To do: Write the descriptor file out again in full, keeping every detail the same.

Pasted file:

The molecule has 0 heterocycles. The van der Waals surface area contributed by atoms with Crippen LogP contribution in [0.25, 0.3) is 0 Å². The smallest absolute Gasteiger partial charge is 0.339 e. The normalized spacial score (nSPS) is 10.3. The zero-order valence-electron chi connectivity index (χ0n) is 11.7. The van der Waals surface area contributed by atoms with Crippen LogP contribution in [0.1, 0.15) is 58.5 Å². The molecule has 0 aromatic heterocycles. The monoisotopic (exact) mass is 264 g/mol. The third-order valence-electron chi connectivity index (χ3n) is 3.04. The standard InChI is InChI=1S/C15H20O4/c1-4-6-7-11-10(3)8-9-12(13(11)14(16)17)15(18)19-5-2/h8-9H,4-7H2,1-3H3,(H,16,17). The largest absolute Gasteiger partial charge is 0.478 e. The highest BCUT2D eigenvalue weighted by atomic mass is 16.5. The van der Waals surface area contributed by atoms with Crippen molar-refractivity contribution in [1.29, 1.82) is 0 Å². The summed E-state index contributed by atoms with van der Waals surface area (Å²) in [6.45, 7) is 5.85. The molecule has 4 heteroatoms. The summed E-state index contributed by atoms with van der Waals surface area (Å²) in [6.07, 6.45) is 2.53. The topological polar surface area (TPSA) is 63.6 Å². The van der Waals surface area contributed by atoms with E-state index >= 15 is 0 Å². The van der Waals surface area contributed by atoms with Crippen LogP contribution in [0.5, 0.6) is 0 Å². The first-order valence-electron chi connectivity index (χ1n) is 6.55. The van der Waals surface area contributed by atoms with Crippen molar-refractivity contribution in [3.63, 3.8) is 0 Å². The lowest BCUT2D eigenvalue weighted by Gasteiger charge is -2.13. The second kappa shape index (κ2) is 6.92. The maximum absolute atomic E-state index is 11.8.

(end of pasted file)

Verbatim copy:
The molecule has 0 heterocycles. The van der Waals surface area contributed by atoms with Crippen LogP contribution in [0.25, 0.3) is 0 Å². The smallest absolute Gasteiger partial charge is 0.339 e. The normalized spacial score (nSPS) is 10.3. The zero-order valence-electron chi connectivity index (χ0n) is 11.7. The van der Waals surface area contributed by atoms with Crippen LogP contribution in [0.1, 0.15) is 58.5 Å². The molecule has 0 aromatic heterocycles. The monoisotopic (exact) mass is 264 g/mol. The third-order valence-electron chi connectivity index (χ3n) is 3.04. The standard InChI is InChI=1S/C15H20O4/c1-4-6-7-11-10(3)8-9-12(13(11)14(16)17)15(18)19-5-2/h8-9H,4-7H2,1-3H3,(H,16,17). The largest absolute Gasteiger partial charge is 0.478 e. The highest BCUT2D eigenvalue weighted by atomic mass is 16.5. The van der Waals surface area contributed by atoms with Crippen molar-refractivity contribution in [1.29, 1.82) is 0 Å². The summed E-state index contributed by atoms with van der Waals surface area (Å²) in [6.45, 7) is 5.85. The molecule has 4 heteroatoms. The summed E-state index contributed by atoms with van der Waals surface area (Å²) in [6.07, 6.45) is 2.53. The topological polar surface area (TPSA) is 63.6 Å². The van der Waals surface area contributed by atoms with E-state index >= 15 is 0 Å². The van der Waals surface area contributed by atoms with Crippen LogP contribution in [0.5, 0.6) is 0 Å². The first-order valence-electron chi connectivity index (χ1n) is 6.55. The van der Waals surface area contributed by atoms with Crippen molar-refractivity contribution in [3.63, 3.8) is 0 Å². The lowest BCUT2D eigenvalue weighted by Gasteiger charge is -2.13. The second kappa shape index (κ2) is 6.92. The maximum absolute atomic E-state index is 11.8.